China, Russia and Iran all now have the projectile means to penetrate America’s porous GBI-reliant missile defenses
https://asiatimes.com-by Stephen Bryen
US missile defenses lack the ability to credibly defend against a attack from various adversaries. Photo: Facebook
Despite spending billions of dollars, the US still lacks a credible ballistic missile defense to protect its territory from Russia, China or Iran. The US does have some defenses against a possible missile strike from North Korea but even these systems require billions of dollars in new investment for needed improvements.
A good interim solution for the US would be to adopt Israel’s Arrow-3 for homeland security defense, buying time to develop a new and capable ballistic missile defense system.
The US has three land-based missile defense systems and one sea-based system. Of the land-based systems, the Ground Based Midcourse Interceptor (GBI) is potentially the most important to protect US territory from an ICBM launch.
Yet the GBI has performed poorly in tests. So much so, in fact, that the Pentagon decided to drop Boeing, the GBI’s main contractor, and award an “interim” contract to Northrop and Lockheed to build 20 interceptor missiles. The new contracts are valued at US$3.7 billion.
Lockheed is partners with Aerojet Rocketdyne and Northrop with Raytheon Missiles and Defense.
Today, GBI launchers and radars are located at Fort Greely, Alaska and Vandenberg Air Force Base near Lompoc in Santa Barbara County, California. The US currently has only 44 interceptor missiles and none that can protect against a possible Chinese, Russian, or even Iranian attack.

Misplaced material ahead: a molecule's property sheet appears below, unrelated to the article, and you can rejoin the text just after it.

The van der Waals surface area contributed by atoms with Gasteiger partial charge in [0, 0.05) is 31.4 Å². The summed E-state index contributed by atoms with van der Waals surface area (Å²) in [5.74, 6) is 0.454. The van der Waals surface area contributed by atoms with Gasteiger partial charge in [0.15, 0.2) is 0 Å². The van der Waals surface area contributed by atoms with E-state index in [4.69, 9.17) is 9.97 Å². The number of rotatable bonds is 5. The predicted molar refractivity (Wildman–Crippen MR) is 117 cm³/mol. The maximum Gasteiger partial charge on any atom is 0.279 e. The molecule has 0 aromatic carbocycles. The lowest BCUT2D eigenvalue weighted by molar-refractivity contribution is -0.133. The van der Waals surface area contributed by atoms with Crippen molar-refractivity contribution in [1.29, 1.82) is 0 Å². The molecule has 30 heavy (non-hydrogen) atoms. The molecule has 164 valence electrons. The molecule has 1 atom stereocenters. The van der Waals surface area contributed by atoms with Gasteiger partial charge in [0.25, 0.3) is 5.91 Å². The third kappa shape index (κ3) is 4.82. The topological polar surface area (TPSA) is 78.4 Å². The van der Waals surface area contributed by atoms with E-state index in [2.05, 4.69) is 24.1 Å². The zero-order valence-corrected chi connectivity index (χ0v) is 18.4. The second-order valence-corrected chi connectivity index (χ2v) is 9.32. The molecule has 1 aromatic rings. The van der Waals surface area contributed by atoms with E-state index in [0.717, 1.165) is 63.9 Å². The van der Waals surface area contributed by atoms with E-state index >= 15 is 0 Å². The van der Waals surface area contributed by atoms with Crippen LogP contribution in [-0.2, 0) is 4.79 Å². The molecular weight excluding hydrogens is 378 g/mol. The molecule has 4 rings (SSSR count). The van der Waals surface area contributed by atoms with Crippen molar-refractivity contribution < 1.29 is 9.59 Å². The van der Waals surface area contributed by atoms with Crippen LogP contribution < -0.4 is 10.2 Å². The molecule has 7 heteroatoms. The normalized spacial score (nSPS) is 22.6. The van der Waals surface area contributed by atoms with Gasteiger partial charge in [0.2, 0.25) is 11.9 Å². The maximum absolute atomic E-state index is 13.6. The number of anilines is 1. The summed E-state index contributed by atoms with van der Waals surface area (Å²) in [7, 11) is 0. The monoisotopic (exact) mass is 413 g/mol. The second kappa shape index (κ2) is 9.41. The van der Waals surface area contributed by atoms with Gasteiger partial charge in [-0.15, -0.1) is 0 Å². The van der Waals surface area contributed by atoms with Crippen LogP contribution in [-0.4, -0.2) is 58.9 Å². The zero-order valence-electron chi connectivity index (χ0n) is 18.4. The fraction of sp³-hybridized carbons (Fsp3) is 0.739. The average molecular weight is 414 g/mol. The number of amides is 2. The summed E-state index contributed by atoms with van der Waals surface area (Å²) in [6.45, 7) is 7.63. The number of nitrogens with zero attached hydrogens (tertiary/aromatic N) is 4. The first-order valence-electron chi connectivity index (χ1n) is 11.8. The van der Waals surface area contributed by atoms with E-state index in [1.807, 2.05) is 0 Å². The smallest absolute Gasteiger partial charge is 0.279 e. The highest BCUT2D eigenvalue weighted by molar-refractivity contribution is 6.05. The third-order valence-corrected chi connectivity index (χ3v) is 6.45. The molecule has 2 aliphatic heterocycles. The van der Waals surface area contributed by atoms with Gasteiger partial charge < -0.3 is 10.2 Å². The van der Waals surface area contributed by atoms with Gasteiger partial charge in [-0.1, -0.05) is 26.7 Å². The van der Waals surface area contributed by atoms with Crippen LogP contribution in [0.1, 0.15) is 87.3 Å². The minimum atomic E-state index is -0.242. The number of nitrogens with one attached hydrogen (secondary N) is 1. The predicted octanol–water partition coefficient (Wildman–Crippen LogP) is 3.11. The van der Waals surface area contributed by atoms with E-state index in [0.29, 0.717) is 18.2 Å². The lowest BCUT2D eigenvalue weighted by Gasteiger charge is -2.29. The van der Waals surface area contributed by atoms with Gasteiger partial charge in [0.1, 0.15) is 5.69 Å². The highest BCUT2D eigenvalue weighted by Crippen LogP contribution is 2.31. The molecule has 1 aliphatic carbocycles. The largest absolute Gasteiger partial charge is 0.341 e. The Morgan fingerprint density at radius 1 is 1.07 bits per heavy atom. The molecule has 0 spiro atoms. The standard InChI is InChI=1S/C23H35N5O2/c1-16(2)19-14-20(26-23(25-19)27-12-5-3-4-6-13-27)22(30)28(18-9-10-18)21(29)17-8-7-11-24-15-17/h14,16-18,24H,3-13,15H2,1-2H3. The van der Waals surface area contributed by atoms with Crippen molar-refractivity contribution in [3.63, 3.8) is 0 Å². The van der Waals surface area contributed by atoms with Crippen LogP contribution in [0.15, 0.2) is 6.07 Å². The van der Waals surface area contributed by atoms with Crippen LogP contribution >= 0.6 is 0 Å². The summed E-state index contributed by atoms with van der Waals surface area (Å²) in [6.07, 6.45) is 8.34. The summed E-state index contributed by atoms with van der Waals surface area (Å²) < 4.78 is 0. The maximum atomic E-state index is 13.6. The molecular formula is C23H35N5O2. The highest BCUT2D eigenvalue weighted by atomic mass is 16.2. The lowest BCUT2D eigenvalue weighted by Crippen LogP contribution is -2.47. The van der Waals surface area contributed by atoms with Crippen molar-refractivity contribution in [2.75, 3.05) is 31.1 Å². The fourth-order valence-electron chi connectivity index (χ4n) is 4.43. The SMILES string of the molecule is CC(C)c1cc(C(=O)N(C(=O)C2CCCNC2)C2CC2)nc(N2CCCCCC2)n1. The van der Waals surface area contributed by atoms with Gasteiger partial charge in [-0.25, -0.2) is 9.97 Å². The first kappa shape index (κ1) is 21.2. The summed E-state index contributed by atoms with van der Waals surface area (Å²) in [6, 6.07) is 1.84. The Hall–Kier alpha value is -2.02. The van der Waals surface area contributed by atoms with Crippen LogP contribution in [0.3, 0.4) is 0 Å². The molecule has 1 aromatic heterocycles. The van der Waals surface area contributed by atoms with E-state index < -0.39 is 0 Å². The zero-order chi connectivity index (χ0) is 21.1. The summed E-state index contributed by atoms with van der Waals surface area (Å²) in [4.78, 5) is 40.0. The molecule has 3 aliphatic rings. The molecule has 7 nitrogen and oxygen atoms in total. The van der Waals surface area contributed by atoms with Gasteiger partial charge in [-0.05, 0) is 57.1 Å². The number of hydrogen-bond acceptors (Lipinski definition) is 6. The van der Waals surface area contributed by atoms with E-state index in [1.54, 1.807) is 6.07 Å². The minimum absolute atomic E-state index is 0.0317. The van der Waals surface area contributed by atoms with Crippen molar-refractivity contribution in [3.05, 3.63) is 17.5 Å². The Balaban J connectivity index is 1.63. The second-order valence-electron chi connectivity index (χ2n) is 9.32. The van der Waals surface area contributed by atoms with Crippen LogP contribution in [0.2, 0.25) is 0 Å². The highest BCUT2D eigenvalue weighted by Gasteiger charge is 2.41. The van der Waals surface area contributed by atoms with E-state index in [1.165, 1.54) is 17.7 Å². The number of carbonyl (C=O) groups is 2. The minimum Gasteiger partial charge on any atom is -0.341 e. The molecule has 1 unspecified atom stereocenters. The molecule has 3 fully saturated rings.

The US has some other systems for missile defense, but none are capable against sophisticated ballistic missiles. A sophisticated ballistic missile is one that flies at hypersonic or near hypersonic speed and that can carry multiple warheads and various decoys and other masking devices.
Russia has had MIRV’d (multiple independently targeted re-entry vehicles) on its intercontinental ballistic missiles since about 1973. The US introduced them earlier, in 1968, on the Minuteman III.
China came late to the party, but today it has several long-range missile types with MIRV capability. Other countries including France, the UK and India reportedly have missiles that can carry more than one warhead; whether they are independently targetable isn’t so clear. Iran is working on a long-range rocket with at least two and possibly more warheads. North Korea also says it is working on hypersonic missiles with MIRV capability.
Defeating and destroying a ballistic missile is not easy, and virtually all tested systems have had difficulty even shooting down simulation drones that lacked multiple warheads or deception devices such as decoys.
The GBI is perhaps the worst of all in this regard. In an entirely optimistic assessment, the probability to kill rate for a single launch of an interceptor missile at a single target is put at 56%. To achieve anything like acceptable kills against a relatively unsophisticated ballistic missile threat, it would take four missiles to achieve a 97% kill rate probability.
Given there are only 44 missiles in Alaska and Vandenberg, the chances would be low of stopping a threat of more than 10 attacking missiles.
China has between 50 and 75 ICBMs and is said to be expanding the number as well as hardening the missiles in silos in new locations. North Korea, according to US assessments, has about 12 ICBMs but the number and sophistication are growing.
Right now, North Korea could successfully bypass US defenses on the West Coast and hit US targets. Russia has approximately 310 deployed ICBMs that can carry up to 1,189 warheads.
The US has deployed three other systems outside of the country. These are the THAAD (Terminal High Altitude Air Defense) system, the Patriot PAC 3 and the AEGIS sea and land-based system featuring relatively new interceptor missiles, the SM-3 and SM-6, to intercept midcourse and terminal ballistic missiles.